My 28 Favorite Photos From A New Year’s Celebration In Stallion Springs

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This year for New Year’s Eve, Julia and I took Owen up to her parent’s ranch in Stallion Springs. We were accompanied by our friends Brian, Nina, and their son who is Owen’s age. Visiting Stallion Springs always provides a ton of exciting outdoor activities. What made this trip even more special than usual was the snow storm that arrived just before the turn of the new year. We went for a hike in the pre-storm fog of New Year’s Eve, and then got to enjoy a winter wonderland on New Year’s Day. Here are my 30 favorite photos from this trip. I hope you enjoy them!

1.) Isla and Lilly could sense the electricity in the air. Stallion Springs Tehachapi Photography Snow

2.) Julia walking with Owen in front. This is on the Horsethief trail, one of my favorites in Stallion Springs. Stallion Springs Tehachapi Photography Snow

3.) Just doodles being doodles. 
Stallion Springs Tehachapi Photography Snow

4.) That moment my mind places me in a Braveheart style battle reenactment…Stallion Springs Tehachapi Photography Snow

5.) Brian And Nina Enjoying the Horsethief Trail.Stallion Springs Tehachapi Photography Snow

6.) Light shining through the oaks. Stallion Springs Tehachapi Photography Snow

7.) Leaving the fog behind with blue skies ahead. Stallion Springs Tehachapi Photography Snow

8.) Brian, Nina, and their baby under one of my favorite oak trees. Lilly with the photobomb. Stallion Springs Tehachapi Photography Snow

9.) Julia, Owen, and I pose for the same shot. Stallion Springs Tehachapi Photography Snow

10.) Snow begins to fall on Buddha. The plant next to Buddha is living off of Owen’s placenta. A very special place for all of us. Stallion Springs Tehachapi Photography Snow

11.) My 4Runner, Gray Wolf, in his natural habitat. Stallion Springs Tehachapi Photography Snow

12.) Zev shows Lilly the morning views. Stallion Springs Tehachapi Photography Snow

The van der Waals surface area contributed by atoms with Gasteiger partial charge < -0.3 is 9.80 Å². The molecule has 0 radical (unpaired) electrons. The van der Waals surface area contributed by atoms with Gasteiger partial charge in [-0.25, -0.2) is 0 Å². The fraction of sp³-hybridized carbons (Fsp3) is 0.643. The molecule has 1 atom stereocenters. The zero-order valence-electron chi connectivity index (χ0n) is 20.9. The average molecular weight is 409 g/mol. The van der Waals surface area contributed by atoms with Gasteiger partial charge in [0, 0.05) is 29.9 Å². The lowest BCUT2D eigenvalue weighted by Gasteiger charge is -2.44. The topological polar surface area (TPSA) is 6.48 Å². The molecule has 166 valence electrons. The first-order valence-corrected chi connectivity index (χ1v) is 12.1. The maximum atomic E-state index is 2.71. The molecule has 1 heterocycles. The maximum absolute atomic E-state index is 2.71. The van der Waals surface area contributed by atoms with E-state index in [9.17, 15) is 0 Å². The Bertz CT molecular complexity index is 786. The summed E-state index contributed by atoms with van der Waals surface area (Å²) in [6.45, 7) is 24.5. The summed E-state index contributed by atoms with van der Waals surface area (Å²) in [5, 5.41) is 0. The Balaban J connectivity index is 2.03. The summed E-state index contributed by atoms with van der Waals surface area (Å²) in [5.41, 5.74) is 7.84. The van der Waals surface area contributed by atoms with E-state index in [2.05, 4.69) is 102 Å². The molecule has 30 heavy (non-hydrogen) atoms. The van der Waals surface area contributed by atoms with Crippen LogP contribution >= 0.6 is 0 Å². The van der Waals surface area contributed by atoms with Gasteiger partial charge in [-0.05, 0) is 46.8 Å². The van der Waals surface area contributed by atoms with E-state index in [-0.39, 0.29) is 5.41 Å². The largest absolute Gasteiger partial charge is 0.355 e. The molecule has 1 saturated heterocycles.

13.) The Burning Bush by Julia’s father is one of my favorite pieces on the ranch. It’s a tough call though, as he creates so much captivating art. Stallion Springs Tehachapi Photography Snow

14.) Just short of daybreak. My favorite time of day. Stallion Springs Tehachapi Photography Snow

15.) A look into the courtyard. Stallion Springs Tehachapi Photography Snow

16.) Boyd and Lorna pointing out the views to Owen. Isla eating bird seed in the background. Stallion Springs Tehachapi Photography Snow

17.) Isla and Lilly love hanging out with their big doodle cousin, Zoey. Stallion Springs Tehachapi Photography Snow

18.) Lorna leads the pack. Stallion Springs Tehachapi Photography Snow
19.) Julia and Owen with the early morning light. Stallion Springs Tehachapi Photography Snow

20.) Our bundle of joy going airborne. Stallion Springs Tehachapi Photography Snow

21.) Zoey, a.k.a Honey Bunz, plays in the snow. All 75+lbs of her. Stallion Springs Tehachapi Photography Snow
22.) The beautiful Casa Serena. Julia’s father had a dream and made it a reality. I’m so lucky to be able to visit. Stallion Springs Tehachapi Photography Snow

23.) Zelda breaks away on the Horsethief Trail in the snow. Stallion Springs Tehachapi Photography Snow
24.) Isla chased after me and face planted. I love her so much, she’s such a trooper. Stallion Springs Tehachapi Photography Snow

25.) Brian breaks trail through the snow. Stallion Springs Tehachapi Photography Snow